As it happens, this 45% rate for PET is about what was achieved under Germany’s ‘Green Dot’ Duales System Deutschland kerbside system that used to collect PET bottles – we used its data in our analysis. From a carbon-emissions standpoint, it would be just as well to bury used bottles as to recycle them, and either would be a better option than burning them. Although incineration of waste can create a carbon credit through power generation, incinerators typically boast less than half the efficiency of a modern coal-fired power plant and also generate carbon dioxide.
A corollary to this is that transport is not a critical factor in the footprint. Our analysis assumes that vPET displacement takes place in China, and moving this to a location in Europe, where the bottles are used, would not substantially alter the result. Displacement of virgin material by recyclate, not transport, is the key variable.
So what is a policymaker or regulator to do? For places that already have a recycling infrastructure, the aim should be to boost rPET displacement of vPET significantly above 45%. The key is not in further increasing collection rates, which already have already reached around 80% in certain countries, but in improving yields, especially in sorting and to a lesser extent in reprocessing.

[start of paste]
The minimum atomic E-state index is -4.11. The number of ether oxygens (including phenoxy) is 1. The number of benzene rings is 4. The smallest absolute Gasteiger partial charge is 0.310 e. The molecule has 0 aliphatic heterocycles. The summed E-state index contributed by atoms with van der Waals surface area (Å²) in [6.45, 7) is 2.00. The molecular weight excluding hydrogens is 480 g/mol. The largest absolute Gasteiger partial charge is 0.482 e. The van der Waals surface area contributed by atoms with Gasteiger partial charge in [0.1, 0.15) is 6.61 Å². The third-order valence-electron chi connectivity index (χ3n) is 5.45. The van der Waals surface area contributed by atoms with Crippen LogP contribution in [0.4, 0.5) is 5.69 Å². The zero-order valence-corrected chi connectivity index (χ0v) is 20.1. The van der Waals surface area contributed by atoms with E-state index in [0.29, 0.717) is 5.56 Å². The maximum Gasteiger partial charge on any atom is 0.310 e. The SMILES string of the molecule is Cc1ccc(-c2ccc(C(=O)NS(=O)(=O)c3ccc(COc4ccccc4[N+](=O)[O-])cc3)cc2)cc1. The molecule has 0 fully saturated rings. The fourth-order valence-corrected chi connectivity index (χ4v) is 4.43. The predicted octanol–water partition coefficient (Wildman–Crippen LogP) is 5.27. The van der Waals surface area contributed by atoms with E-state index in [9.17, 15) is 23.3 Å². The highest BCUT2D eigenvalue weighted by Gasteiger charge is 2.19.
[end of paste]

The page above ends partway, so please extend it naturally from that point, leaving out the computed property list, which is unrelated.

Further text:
Switzerland and Germany have led the way in this area, with deposit and take-back systems that deliver a high-quality waste, which can be relatively easily converted into high-quality recyclate.
But the Germanic approach is admittedly expensive, and it requires serious consumer discipline – sorting household waste into numerous bins – that may be lacking in other parts of the world. For countries without a recycling infrastructure, the best choice may well be to landfill bottles. Call it carbon capture and storage, if you will, on a budget.
rPET versus vPET: which carbon footprint is lower?